(Dr Borg) They are one of the things we look at. I think it would be a mistake for us to look only at numbers. If we looked only at numbers we would know immediately, for example, the sort of exhibitions that we should do. We cannot of course in the V&A do a Monet exhibition which the Royal Academy does (we are not a paintings museum) but our equivalent would be Fabergé. We would have a whole series of exhibitions on Fabergé and jewellery and high-value consumption goods. That would bring in a lot of people, but it would not touch that wide spectrum, particularly the ethnic minority spectrum, with which the V&A is in many ways closely involved and we think we ought to be and should continue to be involved.

  30. I do not see it as all that undesirable. If Fabergé would bring in visitors and help contribute to your costs, I am all for Fabergé. You do not close the rest of the Museum down when you hold a Fabergé exhibition, do you?
  (Dr Borg) It is a question of getting a balance—

  31. Answer my question. Most of the Museum would still be dedicated to exhibits it is already showing.
  (Dr Borg) Absolutely—

  32. Absolutely. That is good enough. In that case because the rest still has the capacity to attract the already (admittedly grossly inadequate) numbers you are not likely to lose many and you are also drawing people in to look at Fabergé so you have had a bonus, have you not?
  (Dr Borg) If we were not doing Fabergé we might be doing the Arts of the Sikh Kingdoms to which I referred earlier which we know did bring in a large number of Sikh visitors who would not otherwise come to the Museum. There are other examples of exhibitions of that sort which I think it is the duty of the V&A to put on.

  33. When you have one of the highest grants-in-aid per head per visitor you have to have a duty to the taxpayer to try and get more people through your doors. The idea is to get people into the museums. When you get them into the museums looking at Fabergé they may wander around and see other things they like and they may say, "It is worth coming here again." As Mr Leigh said, not in a condemnatory sense, partly because of the name the Museum has not got the image and people do not make that initial step across the doorway. So a series of highly popular exhibitions would actually be very useful, would it not, particularly in terms of boosting your income?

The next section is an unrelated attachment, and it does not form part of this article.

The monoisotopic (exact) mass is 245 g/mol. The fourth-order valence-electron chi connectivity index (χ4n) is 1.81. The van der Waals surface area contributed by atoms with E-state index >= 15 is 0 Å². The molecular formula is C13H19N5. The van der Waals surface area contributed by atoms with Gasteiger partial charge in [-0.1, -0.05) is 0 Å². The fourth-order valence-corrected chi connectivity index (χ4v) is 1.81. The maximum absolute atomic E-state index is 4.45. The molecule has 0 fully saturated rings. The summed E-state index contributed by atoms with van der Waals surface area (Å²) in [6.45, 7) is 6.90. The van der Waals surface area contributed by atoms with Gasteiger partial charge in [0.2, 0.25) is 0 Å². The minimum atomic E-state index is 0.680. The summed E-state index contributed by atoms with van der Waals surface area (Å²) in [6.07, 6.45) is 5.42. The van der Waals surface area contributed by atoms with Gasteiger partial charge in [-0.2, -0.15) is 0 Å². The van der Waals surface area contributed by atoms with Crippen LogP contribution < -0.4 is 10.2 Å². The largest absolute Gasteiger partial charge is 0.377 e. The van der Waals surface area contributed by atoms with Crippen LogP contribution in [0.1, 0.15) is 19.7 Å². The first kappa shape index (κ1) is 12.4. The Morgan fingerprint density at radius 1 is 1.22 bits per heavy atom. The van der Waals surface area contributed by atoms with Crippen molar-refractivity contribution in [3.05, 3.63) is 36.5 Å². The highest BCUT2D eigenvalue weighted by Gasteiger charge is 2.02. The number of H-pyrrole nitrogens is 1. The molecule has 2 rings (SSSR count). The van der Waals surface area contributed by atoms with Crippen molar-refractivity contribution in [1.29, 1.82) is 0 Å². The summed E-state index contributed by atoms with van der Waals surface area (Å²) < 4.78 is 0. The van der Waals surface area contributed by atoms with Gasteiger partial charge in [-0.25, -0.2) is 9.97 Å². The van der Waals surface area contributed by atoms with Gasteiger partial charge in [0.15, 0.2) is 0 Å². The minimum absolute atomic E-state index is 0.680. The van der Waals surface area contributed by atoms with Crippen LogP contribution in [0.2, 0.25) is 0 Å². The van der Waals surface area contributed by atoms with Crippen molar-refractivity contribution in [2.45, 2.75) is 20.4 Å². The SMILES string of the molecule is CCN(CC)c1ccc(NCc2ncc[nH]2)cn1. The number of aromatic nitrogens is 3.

(Dr Borg) Again I agree entirely, and we have had a number of exhibitions of that sort. Only last year our Art Nouveau exhibition was enormously popular. The William Morris exhibition before that was equally enormously popular and I think our forward programme contains a number of those blockbuster exhibitions. I come back to the fact that I personally do not believe that is the only job the V&A should be doing and I think that simply counting heads is only one way of measuring the impact that the V&A makes. The impact that the Museum makes on a whole series of communities is very important and very large.

  34. I am sure it is but I think you are getting it out of perspective, to be honest. When you are 320,000 lower than the target, a third of a million below target, you have got a real problem. Did you for one second take the target seriously because if you did why did you not show that you were treating it seriously and do one of the highly popular exhibitions?
  (Dr Borg) We did indeed take the target seriously and I should say that since that period our figures have gone up by 13 per cent. So the year reported on is a year where the numbers visiting the exhibitions, and one exhibition particularly, were very disappointing. We have got to make sure in the future—and I think we have made sure since and will make sure—that we get a better balance than we had in that particular year.

  35. If we take the show of Fabergé, you brought Fabergé into the arena not me, when did you last hold a Fabergé exhibition? Did you ever hold a Fabergé exhibition?
  (Dr Borg) Absolutely, we did.

  36. Were you there?
  (Dr Borg) 1992[4].

  37. As recent as that. My gosh, you are really on top of the market, are you not? 1992, your top money spinner, and you have not repeated it since. Does that not seem a little peculiar?
  (Dr Borg) As I said, we have had other blockbuster exhibitions. I mentioned Fabergé but William Morris—

  38. I would have been there.
  (Dr Borg) You could have been in 1997. Art Nouveau last year, Art Deco is coming. We are about to open an exhibition on the Victorian era, Victorian Visions, which will also be a blockbuster show. There are plenty of these shows but balanced with ones that we know are going to be less popular.

  39. You have all these blockbuster shows, so you seem to think, but if you look at Page 17 and Table 7P, which is visitors to the South Kensington museum, you will see that other than the year of actual charges you have been on a more or less continuous decline since 1994-95. Your blockbusters do not bust many blocks, do they?
  (Dr Borg) As I said, that trend has now been reversed this year.

2   Note by Witness: This was incorrect; between 1996 and April 2000, senior citizens were charged, although at a concessionary rate. Back

3   Note: See Evidence, Appendix 1, page 15 (PAC 00-01/127). Back

4   Note by Witness: The Fabergé exhibition was in fact held in 1994, not 1992. Back